MATERIAL AND METHOD: A sample composed of complete blood counts and lipid profiles from the database of Hospital das Clínicas da Universidade de São Paulo (HCUSP), São Paulo, Brazil, was used in the analysis. Hematocrit was organized in five groups that were compared with total cholesterol (TC), low-density-lipoprotein cholesterol (LDL-C), non-high-density-lipoprotein cholesterol (NHDL-C) and high-density-lipoprotein cholesterol (HDL-C) by means of chi-squared and Kruskal-Wallis tests.
RESULTS: Both tests showed a relevant correlation between hematocrit and lipid profile, considering a p-value < 0.05. Moreover, descriptive statistics revealed that the higher the hematocrit, the higher the proportion of people without recommended levels of each type of cholesterol, such TC, LDL-C, and NHDL-C. Just HDL-C showed an inverse association compared to the other variables, with an increased proportion of recommended levels along with rising of hematocrit.
CONCLUSION: The relationship between hematocrit and lipid profile in all aspects of this study was more evident in women; nevertheless, the higher proportion of not recommended levels of HDL-C was shown in men. The reverse cholesterol transport probably plays an important role in the increase of cholesterol levels in blood in the presence of high hematocrit, by interaction of HDL-C and erythrocytes. Thus, further studies are necessary to elucidate these findings and to describe more aspects of the reverse cholesterol transport and its relationship with hematocrit and lipid profile.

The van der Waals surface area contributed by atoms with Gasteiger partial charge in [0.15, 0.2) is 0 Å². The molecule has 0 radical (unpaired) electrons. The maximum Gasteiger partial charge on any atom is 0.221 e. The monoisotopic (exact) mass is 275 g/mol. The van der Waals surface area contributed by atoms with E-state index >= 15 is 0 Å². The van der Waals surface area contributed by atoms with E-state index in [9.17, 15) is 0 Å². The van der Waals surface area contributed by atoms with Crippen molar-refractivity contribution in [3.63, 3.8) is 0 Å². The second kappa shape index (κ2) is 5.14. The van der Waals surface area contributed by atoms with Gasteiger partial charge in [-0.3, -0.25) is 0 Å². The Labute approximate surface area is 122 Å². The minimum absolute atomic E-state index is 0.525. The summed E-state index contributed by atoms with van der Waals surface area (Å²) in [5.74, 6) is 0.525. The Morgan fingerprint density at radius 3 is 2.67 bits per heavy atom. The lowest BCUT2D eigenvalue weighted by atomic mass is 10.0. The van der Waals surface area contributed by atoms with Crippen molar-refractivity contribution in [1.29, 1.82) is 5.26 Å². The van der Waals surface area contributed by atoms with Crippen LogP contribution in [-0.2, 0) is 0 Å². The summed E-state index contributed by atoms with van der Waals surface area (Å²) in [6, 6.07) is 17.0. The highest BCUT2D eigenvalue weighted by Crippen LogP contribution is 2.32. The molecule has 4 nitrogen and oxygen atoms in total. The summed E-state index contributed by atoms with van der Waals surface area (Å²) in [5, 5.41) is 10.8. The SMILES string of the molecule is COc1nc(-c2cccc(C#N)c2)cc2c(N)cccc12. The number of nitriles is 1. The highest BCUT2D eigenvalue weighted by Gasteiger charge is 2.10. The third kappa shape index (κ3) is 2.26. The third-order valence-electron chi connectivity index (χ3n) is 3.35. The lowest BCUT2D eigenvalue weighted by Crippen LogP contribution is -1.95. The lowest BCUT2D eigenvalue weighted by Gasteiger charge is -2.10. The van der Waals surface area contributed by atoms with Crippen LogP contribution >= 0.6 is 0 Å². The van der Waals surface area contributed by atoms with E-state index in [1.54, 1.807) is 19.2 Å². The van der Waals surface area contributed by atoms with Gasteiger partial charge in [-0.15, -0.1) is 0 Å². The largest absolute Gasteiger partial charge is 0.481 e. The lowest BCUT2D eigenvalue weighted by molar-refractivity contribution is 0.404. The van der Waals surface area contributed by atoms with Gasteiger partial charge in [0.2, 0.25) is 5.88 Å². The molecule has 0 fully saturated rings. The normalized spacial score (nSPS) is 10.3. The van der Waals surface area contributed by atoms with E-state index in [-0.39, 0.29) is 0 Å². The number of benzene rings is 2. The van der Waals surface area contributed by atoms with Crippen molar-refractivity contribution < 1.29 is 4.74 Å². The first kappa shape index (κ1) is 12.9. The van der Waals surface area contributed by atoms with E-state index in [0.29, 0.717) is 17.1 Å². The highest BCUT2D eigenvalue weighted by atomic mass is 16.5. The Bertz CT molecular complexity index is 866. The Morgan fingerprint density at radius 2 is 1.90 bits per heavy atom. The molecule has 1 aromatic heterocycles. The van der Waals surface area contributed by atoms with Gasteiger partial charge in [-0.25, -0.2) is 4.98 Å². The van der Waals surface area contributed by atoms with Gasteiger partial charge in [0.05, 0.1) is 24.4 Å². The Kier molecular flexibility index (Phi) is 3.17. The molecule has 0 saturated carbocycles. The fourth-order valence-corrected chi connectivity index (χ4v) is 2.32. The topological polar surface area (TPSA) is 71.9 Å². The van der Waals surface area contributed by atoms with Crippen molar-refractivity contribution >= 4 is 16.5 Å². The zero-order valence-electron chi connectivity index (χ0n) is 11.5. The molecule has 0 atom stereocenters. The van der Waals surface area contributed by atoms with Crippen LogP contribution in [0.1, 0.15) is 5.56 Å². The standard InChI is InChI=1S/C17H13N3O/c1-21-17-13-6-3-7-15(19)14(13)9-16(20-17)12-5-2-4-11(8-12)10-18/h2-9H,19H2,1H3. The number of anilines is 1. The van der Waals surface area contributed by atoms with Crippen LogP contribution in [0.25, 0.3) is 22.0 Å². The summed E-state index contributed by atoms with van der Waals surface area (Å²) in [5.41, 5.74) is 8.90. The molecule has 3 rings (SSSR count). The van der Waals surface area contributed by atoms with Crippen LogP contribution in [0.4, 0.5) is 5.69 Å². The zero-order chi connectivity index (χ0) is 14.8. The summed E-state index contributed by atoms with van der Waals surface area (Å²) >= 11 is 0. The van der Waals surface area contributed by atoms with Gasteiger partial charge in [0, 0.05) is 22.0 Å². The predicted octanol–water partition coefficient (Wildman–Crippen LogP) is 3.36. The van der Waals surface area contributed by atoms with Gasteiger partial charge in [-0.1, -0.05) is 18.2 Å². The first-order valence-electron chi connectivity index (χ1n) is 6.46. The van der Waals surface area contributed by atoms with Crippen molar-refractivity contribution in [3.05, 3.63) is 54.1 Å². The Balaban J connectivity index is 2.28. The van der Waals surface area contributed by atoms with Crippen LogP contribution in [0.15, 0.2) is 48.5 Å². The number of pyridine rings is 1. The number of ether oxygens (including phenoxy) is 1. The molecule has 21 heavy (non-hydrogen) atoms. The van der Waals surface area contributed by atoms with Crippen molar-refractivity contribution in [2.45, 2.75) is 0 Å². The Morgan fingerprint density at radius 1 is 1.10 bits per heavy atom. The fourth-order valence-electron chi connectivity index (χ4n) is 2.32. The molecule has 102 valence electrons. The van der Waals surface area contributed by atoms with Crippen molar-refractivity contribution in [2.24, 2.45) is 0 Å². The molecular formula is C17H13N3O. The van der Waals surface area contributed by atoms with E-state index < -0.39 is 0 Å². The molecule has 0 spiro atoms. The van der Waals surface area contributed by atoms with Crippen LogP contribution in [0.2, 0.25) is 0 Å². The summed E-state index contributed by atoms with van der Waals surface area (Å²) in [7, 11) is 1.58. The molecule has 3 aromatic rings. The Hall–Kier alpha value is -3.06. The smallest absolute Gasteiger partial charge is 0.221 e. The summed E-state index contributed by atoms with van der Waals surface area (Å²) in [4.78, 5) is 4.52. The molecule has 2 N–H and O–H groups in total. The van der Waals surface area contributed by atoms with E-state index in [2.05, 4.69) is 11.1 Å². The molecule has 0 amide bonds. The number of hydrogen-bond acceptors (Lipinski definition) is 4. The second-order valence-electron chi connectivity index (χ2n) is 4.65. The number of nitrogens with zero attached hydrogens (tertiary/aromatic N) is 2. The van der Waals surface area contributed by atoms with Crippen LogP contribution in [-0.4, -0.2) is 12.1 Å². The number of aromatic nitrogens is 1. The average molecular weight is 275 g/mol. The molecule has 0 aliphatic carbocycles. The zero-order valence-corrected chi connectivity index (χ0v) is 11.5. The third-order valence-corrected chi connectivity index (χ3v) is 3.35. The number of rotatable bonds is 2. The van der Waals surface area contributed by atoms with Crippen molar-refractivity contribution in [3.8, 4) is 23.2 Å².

Keywords: cholesterol; hematocrit; erythrocytes; lipoproteins.


Blood is a complex fluid, responsible for delivering nutrients to most body tissues and for collecting metabolic wastes, avoiding tissue accumulation and toxicity. It is composed of an extracellular fluid rich in proteins – plasma – and cells, such as erythrocytes, leukocytes and platelets(1).

Erythrocytes, or red blood cells, the main blood components, are non-nucleated cells that contain great amount of hemoglobin, a protein responsible for O2 and CO2 transport. Under normal conditions, erythrocytes do not leave the circulatory system: they always remain within blood vessels(2), actively participating in homeostasis maintenance. Although their primary function is the transport of gases bound to hemoglobin, it is evident that erythrocytes have other interactions, such as the capacity of diffusional exchange of cholesterol, but with low capacity for cholesterol storage(3). This function makes us suppose there is a possible correlation between circulating erythrocytes and transport of cholesterol and its fractions.